Hand Tools Archive

Subject:
Derek--handle profiles.. *PIC*

david weaver
I figured that the angle on my prior photo might have been a bit misleading, my handles are forward leaning a little more than those pictures suggest. So I took some pictures, and here are my thoughts about these things.

A comparison picture to start, the LV most forward-tilted handle compared to my try plane. I kind of wish there was a little more bottom to the LV handle, even though this is the most tilted one, I'd like one that has more angle yet, but I haven't yet made one like that to try. The location of the mouth may make things a little different for the LV plane.

You'll notice on the wood plane handles the handle comes straight up out of the plane and then the amount of tilt is taken care of by cutting the top curve further forward, rather than necessarily making a handle that is cut leaning forward from top to bottom. This may be a bit different for wooden planes because of how far above the mouth the handle is, not sure.

The handle on my jack (this plane is mostly a copy of a matheisen closed handle jack). This handle is way on the back of the plane, and I could've cut the top a bit more in like the original. Not unpleasant, but not quite as good.

The handle on a jt brown jointer (something from the early 1800s). I modified this pattern a little bit to make my three bench planes.

Griffiths of norwich.

My favorite stanley 4:

The stanley compared to the LV (the LV looks similar to the stanley, but I think the mouth location and the way the top curve is chased way up to the top makes it feel more upright):

The mathiesen jack. Radical, but quite comfortable. Very downward leaning, but the handle is way on the back of the plane and might be downward leaning like that to compensate. I may move the top in on mine a little more, the mathiesen feels a bit more like you're walking with it, mine feels more like you're pushing it from behind and it's got to be in front of you a little more. A small difference visually, but really does have an effect:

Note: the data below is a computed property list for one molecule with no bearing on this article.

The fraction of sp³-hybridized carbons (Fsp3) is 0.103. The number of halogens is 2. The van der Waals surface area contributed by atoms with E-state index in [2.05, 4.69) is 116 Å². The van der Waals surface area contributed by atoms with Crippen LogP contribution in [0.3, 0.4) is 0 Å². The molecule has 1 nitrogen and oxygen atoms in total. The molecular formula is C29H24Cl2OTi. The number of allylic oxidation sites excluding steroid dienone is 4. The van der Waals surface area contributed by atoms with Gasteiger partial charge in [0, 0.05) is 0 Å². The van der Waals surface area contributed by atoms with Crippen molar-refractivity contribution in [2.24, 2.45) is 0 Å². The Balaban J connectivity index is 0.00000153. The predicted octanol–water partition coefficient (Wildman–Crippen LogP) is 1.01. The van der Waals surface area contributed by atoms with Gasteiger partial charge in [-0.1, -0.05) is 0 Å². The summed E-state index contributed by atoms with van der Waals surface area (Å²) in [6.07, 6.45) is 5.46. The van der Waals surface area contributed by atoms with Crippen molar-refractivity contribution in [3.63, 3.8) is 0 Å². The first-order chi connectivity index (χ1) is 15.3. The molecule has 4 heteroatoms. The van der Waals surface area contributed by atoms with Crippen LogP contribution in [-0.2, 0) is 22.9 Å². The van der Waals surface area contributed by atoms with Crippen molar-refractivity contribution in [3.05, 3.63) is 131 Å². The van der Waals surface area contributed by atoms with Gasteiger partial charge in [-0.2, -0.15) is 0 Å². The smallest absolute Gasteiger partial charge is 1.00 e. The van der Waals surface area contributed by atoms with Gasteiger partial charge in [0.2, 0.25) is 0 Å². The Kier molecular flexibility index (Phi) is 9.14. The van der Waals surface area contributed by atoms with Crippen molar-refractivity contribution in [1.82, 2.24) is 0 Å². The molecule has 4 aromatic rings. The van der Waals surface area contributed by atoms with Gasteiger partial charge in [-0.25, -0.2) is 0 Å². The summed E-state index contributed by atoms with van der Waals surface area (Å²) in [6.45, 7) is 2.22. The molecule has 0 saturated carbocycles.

An old infill I made, the first full sized infill. I have two more infills I'd like to make, but I don't know when I ever will. I don't actually use them, but they do work wonderfully. Keep the wax handy. (I did not know george when I made this plane, and the aesthetics show it. A shame. It would've taken no more work to make a more attactive plane, and this billet of wood was an ULTRA rare piece of vintage bois de rose. A comfortable handle to use nonetheless, and very much out at the bottom and in at the top, more so than the wooden handles.

And an 18" panel infill spiers kit. This handle was poorly cut, this plane is from the near death era of shepherd kits and they did a poor job cutting the mortise. When I got it fit, the handle was left a bit too upright. A very authoritative plane, made from an OK plane into a killer with proper use of the double iron (I didn't know how to use one when I made it, so the mouth is only 9 thousandths on this plane - even with a mouth at that, at common pitch, it still tore out enough to effect the smoothness of the plane in the cut, but not enough to make a surface disaster. It goes any direction with the cap iron and stays smooth). The upright handle encourages you to keep it out in front of you. Also a keep the wax handy plane at just shy of 9 pounds. I'd have preferred it with a more conventional angle, even though such a thing would encourage more downward force. Wax mitigates the effect of that.

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